Airbnb has revealed the numbers of hosts it has in Auckland - and the income they generate from its service - for the first time.
In figures supplied exclusively to the Herald, the company says it has 11,300 active listing in Auckland (see table below).
In 2018, the typical host rented their home out for 33 nights, generating $4760 income (those are median numbers, so half would have been above and half below).
Airbnb's numbers indicate even fewer hosts are paying the council's new targeted rate or "bed tax" than it thinks.
Earlier this month, the council estimated there were 8300 Airbnb properties in Auckland, with 3800 liable for the bed tax (hosts are exempt if they rent out their property for fewer than 28 days per year).
This morning it said it had only been able to track down and charge 1285 liable properties - or about one in three of its estimate. The Airbnb figures revealed today indicate the number of liable hosts currently escaping the bed tax is probably closer to one in five.
The council thought 800 Airbnb hosts had their properties booked for at least half the year, making them liable for full commercial rates and the full weight of the bed tax. But as of today, only 157 had come forward or been identified by the council.
Airbnb has refused to provide information directly to the council on privacy grounds. That makes life difficult for the council team trawling through Airbnb listings. It's relatively easy to see who's got a property listed, but monitoring the number of nights booked is trickier.
The APTR or "bed tax" kicked in from August for Airbnb properties, and those listed on rivals such as Bookabach, which claims thousands of properties in the city - although many also are also listed on Airbnb. Motels and hotels have been paying the tax since 2017.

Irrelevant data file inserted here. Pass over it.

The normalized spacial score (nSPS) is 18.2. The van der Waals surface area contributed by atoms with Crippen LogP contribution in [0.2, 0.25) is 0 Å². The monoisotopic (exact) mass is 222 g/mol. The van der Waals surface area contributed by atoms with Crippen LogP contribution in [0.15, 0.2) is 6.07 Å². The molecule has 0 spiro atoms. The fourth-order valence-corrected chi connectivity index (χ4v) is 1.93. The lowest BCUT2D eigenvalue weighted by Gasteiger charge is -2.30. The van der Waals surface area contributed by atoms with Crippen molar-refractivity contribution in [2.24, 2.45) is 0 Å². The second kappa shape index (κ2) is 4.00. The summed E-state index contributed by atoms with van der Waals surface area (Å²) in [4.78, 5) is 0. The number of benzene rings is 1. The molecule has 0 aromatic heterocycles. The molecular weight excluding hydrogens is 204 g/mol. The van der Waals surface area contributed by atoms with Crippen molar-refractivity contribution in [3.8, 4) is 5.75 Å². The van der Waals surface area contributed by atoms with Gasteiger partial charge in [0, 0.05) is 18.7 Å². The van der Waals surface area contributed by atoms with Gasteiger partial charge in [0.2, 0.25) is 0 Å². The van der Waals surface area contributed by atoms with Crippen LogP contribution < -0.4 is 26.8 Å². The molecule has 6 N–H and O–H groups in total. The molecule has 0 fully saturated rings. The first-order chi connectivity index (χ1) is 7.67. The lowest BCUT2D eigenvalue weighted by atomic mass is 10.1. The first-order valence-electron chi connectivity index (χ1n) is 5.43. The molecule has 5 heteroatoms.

Airbnb stats for Auckland in 2018
• Active Listings: 11,300
• Median income: $4760
• Total income: $58.6m
• Inbound guest arrivals: 308,600
• Outbound guest arrivals: 436,000
• Median nights hosted: 33
Airbnb hosts tracked and charged by Auckland Council, by nights booked 2018
• 180 nights or more: 157
• 136-180 nights: 73
• 29-135 nights: 528
• 29 nights or fewer: 527
• Total: 1285
Source: Auckland Council
Airbnb says it enjoyed a 94% year-on-year growth in the number of outbound guest arrivals and 114% year-on-year growth in the number of inbound guest arrivals last year.
However, comments by Airbnb hosts to the Herald indicate there will be a delayed effect.
Waiheke Island resident Phil McNally, who lets a sleepout behind his $1.8m home, told the Herald his rates bill on had shot from $4191 to $13,628 (an amount he is appealing).
McNally says renting his self-contained unit to tourists is no longer economically viable, though he feels obliged to honour months worth of forward bookings.
This morning, an Airbnb spokesman conceded his company would take a hit from the bed tax, but maintained the damage was limited.
"Anecdotally we have had feedback from some hosts that the targeted rate will stop them from home sharing but overall host numbers have remained steady to date and it is still too early to get a true picture of the situation," he said.
A double-whammy arrangement sees Airbnb hosts now charged business rates (which are higher than residential rates) if they let their home for more than 28 days a year, plus - in many cases - the new bed tax, or Accommodation Provider Targeted Rate (APTR) as it's officially known.
Working out the exact amount per property will keep the bean counters busy.
It depends on the value of a property, the number of guest nights over the financial year, plus the location of a property, with the city divided into three zones, with those in the CBD and inner suburbs (Zone A) paying more than those in out suburbs (Zone B) or far-flung areas (Zone C). A self-contained unit on a property is taxable, but a letted out room is not - but there have been arguments over what constitutes a self-contained area of a property.
For the bed tax, the council gives the example of a million-dollar home (that is, just a touch over the average selling price for a three-bedroom home in Auckland).
Its owner would be hit by a $1623 bed tax if they were in zone A and had their property booked for 29 nights - and up to $6771 it was booked out for half the year or more.
Earlier this month, Tourism Industry Association Chris Roberts said it was "quite astonishing" how few Airbnb hosts were now paying full rates.
Roberts was worried that if the council continued to capture only a "tiny percentage" of private accommodation hosts then motels and hotels might have to make up the difference.